I recommend  looking in the bulk  foods section of your local health foods market.  You can sometimes find it at a large department store, but my experience is that the quality of wheatgrass seeds varies significantly from place to place. Buying it from a major discounter, I have found that the crop would more often turn moldy. In short: you get what you pay for.

I’ve also been able to find good quality wheatgrass seeds in a farmer’s feed store. If you are fortunate enough to have one of those near you, try that.

Q: What are the basic supplies needed to grow wheatgrass?

Here’s a full list, in quantities to make a full rotation of wheatgrass for two.
  • 6 Wide Mouth Jars for germinating the seeds
  • 6 Screens (cut from nylon window screen) to cover your jars
  • 6 Screw Tops for the jar lids (or strong rubber bands to hold the screen on)
  • 12 Cafeteria Trays (or other growing trays)
  • Winter (hard) wheatberries
  • Good rich, organic top soil (composted soil is best). It should be dark in color. Enriching it with compost is helpful, if you have access to it.
  • A container in which to keep your dirt handy and easily accessible, since you’ll be repeating this process regularly.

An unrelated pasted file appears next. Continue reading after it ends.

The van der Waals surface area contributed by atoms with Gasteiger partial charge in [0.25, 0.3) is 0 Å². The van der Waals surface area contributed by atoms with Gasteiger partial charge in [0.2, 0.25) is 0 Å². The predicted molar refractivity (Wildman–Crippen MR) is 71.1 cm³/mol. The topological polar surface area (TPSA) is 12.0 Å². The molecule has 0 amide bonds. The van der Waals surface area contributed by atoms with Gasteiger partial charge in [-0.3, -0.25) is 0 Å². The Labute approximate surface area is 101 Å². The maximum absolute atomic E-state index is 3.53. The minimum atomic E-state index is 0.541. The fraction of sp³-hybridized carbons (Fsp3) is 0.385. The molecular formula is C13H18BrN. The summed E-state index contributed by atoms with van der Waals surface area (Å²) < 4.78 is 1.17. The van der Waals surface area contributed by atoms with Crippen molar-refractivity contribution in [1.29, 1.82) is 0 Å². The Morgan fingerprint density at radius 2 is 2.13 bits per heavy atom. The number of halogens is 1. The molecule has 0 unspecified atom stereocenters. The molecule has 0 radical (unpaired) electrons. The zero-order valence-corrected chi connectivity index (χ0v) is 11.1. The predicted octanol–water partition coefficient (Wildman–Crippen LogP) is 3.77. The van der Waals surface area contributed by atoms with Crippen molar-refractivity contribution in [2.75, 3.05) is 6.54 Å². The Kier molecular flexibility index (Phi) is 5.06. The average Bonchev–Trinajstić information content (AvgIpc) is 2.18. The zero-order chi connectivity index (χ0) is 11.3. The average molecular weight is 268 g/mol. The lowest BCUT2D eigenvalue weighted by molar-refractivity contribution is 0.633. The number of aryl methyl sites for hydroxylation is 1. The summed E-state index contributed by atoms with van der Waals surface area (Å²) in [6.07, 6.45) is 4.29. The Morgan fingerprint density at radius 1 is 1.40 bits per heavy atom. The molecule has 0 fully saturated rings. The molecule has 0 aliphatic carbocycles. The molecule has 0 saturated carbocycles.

• A shelf unit on which to grow the grass (placed near a nice, bright window).

Q: What is the step-by-step wheatgrass growing process?

I’ll put it in order for you:
  1. Soak approx. ½ to 1 cup of wheat berries (the seeds). Dispose of the wheat berries that float to the top. Place screen on top of jar and then leave it for at least eight hours (basically overnight).
  2. After adequate soak time, pour the water out. Rinse again and turn the jar upside down to drain in drainer for several hours (or overnight).
  3. Let your seeds sprout (grow a tail) for one day in a dark place (I use the inside of my stove), or until you see little white grass starting to sprout.
  4. Put dirt in your growing tray, level with tray’s rim (about one inch thick of dirt).
  5. Place the sprouted seed on top, spreading to a nice, thin layer.
  6. Water thoroughly, but don’t over-soak.
  7. Cover your tray with evenly-dampened paper towels, or just place a second tray upside down on top of it to create darkness.
  8. Leave it alone for a couple of days. It will begin to grow. When the growing wheatgrass raises the tray, it’s time to take the lid off and expose it to light.
  9. Begin watering your grass daily. To avoid overwatering, user spray bottle to spritz it. Or, in a hot area, use a watering can with a sprinkle spout. If you overwater it, saturating it, you’ll get mold, and need to drop the whole batch. A very tiny bit of mold is okay, but try to avoid any. To control it, keep your trays where there’s good air circulation.
The grass will be white at first, but will turn green once exposed to sunlight.

Q: How do I know when it’s ready?

In about seven days, your grass should be tall enough to juice (7 to 10 inches tall – even taller if you’re growing it outdoors). The actual grow time can vary according to time of year and amount of light.